- Ueda tells G7, G20 counterparts BOJ to keep ultra-easy policy
- Dovish remarks aimed at averting market attack on YCC
- IMF warning on global risk gives Ueda reason to go slow on exit
- Tweak to yield target, while maintaining easy policy, possible
- Ueda chairs first BOJ meeting April 27-28; price f’cast in focus
WASHINGTON, April 16 (Reuters) – Japan’s new central bank Governor Kazuo Ueda gave a clear message to policymakers gathered for global finance meetings here over the last week: The country will remain a dovish outlier by keeping interest rates ultra-low – at least for now.
Since taking the helm a week ago, Ueda has dropped some hints the massive stimulus of his dovish predecessor Haruhiko Kuroda will eventually be phased out.
But discussions over when and how to shift away from the ultra-loose policy will take time, giving Ueda every reason to reassure the world any change won’t happen quickly.
“In many countries, inflation is very high or not slowing enough. The important thing is that the situation is quite different in Japan, which I explained at the meeting,” Ueda told reporters on Wednesday after attending a finance leaders’ meeting of the Group of Seven advanced economies, held alongside the spring meetings of the International Monetary Fund and World Bank.
Japan’s inflation, now around 3%, will slow back below the BOJ’s 2% target later this year on falling import costs, Ueda told Thursday’s bigger gathering of ministers from the Group of 20, in explaining his plan to keep monetary policy ultra-loose for now.
The dovish remarks likely underscore the BOJ’s desire to avoid a repeat of January, when markets anticipating a swifter pivot by the BOJ to tweak its yield curve control (YCC) policy pushed up long-term interest rates.
Under YCC, the BOJ guides short-term rates at -0.1% and the 10-year Japan government bond yield around zero with an implicit cap of 0.5%. With inflation exceeding the BOJ’s target and the cost of prolonged easing increasing, markets are rife with speculation that Ueda will move towards tweaking YCC this year.
The 10-year yield is currently a shade below the cap at 0.47%, but on repeated occasions earlier this year traders drove it above 0.5%, pressing the BOJ to defend the mark.
The BOJ’s dovish message, and rising market expectations of another interest rate hike by the U.S. Federal Reserve in May, pushed the dollar up 0.16% against the yen on Monday.
SCOPE TO TWEAK THIS YEAR
Ueda will chair his first BOJ policy meeting on April 27-28, when the board will issue fresh quarterly growth and inflation forecasts that will come under scrutiny for signs on how soon the central bank projects inflation to sustainably hit its 2% target.
Uncertainty over the world economy, highlighted by the International Monetary Fund’s stark warning of global recession risks on Tuesday, adds reasons for Ueda to move slowly and cautiously.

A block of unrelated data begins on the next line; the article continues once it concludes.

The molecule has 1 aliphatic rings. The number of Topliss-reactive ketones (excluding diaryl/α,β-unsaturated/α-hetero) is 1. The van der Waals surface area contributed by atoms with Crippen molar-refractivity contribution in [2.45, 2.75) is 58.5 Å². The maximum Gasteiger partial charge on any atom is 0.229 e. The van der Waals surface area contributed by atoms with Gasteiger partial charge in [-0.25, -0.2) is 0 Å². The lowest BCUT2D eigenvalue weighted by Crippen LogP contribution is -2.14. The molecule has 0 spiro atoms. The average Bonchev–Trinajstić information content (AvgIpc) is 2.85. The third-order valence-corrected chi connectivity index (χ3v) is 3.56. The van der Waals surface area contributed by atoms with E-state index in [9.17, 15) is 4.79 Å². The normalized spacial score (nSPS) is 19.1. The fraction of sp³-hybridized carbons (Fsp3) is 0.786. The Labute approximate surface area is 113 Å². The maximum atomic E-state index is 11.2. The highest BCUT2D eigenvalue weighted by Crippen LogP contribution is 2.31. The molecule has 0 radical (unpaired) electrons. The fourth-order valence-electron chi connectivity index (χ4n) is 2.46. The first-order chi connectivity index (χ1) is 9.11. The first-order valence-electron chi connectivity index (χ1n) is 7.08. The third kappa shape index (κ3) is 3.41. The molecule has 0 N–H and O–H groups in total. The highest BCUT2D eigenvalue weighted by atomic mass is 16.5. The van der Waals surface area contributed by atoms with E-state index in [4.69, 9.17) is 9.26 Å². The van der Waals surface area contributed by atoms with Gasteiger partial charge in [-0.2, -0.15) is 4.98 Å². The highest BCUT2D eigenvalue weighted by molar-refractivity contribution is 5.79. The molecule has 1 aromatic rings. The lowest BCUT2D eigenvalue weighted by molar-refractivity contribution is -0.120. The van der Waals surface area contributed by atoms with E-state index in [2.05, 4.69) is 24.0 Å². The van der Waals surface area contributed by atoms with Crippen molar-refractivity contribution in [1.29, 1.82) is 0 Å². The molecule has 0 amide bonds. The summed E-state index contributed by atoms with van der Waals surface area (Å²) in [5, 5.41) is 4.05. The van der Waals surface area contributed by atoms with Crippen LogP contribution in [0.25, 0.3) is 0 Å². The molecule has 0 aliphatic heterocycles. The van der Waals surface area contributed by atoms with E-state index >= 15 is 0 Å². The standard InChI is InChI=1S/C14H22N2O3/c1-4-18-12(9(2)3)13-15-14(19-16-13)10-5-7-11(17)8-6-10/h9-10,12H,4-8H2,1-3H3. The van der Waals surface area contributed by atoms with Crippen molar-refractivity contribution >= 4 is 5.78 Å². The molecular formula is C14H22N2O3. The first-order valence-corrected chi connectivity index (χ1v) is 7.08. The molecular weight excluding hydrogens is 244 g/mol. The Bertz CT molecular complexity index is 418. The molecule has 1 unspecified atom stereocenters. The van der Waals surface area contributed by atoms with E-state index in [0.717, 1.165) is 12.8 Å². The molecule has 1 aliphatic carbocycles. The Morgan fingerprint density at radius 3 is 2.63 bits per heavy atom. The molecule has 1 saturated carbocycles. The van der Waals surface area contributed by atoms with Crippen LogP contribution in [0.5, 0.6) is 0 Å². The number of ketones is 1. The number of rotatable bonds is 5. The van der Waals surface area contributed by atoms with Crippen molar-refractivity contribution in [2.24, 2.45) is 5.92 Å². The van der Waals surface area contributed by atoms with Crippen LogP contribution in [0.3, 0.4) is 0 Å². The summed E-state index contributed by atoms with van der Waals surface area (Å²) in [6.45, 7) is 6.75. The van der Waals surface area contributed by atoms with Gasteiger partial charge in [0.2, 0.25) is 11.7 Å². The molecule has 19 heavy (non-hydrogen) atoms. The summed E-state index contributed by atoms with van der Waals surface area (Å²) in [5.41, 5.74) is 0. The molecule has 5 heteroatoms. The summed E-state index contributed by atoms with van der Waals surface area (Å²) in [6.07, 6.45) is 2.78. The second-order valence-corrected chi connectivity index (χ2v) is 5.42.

And yet, analysts say Ueda’s remarks leave scope for changes to YCC, which has drawn criticism for distorting the shape of the JGB yield curve and crushing financial institutions’ margin.
While stressing that the BOJ’s focus now should be to avoid a premature exit, Ueda said on Wednesday he won’t deny the risk of being behind the curve in addressing too-high inflation.
That followed his remarks on April 10 that the BOJ must make “pre-emptive” decisions on the timing of normalizing policy, as waiting too long could make the adjustment disruptive.
“We’ll discuss all options at each of our policy meetings,” Ueda said on Monday, when asked about the chance of adjusting the BOJ’s guidance committing to keep interest rates ultra-low.
“Ueda and his deputies are taking care not to give any hint on the timing of a policy tweak,” said former BOJ official Nobuyasu Atago, currently an analyst at Ichiyoshi Securities.
“But they also haven’t completely ruled out the chance of a near-term tweak to YCC,” he said.
SUPPLY SHOCKS, TRADE OFFS
Intensifying global debate over the cost of delaying monetary tightening could challenge the BOJ’s view the recent cost-driven inflation will prove temporary.
IMF First Deputy Managing Director Gita Gopinath said the days when central banks could focus on demand, and assume that supply would be elastic and a given, may be over.
“We’re in an economy where we’re going to be hit more by supply shocks, and monetary policy will face more serious trade-offs,” she said on Friday.
The IMF had a piece of advice to Ueda: relax the BOJ’s control and allow long-term rates to rise more flexibly – a move that will help ease the strain on the banking sector.
Ranil Salgado, the IMF’s Japan mission chief, sees scope for the BOJ to modify the long-term yield target this year, given heightening prospects of durable wage growth.
As long as the short-term rates remain zero or slightly negative, the BOJ can keep monetary policy accommodative even if it tweaks the yield target, he said.
“We are advising (the BOJ) to pretty much already be thinking about it,” Salgado said on the idea of tweaking YCC.
Reporting by Leika Kihara;
Editing by Dan Burns and Andrea Ricci
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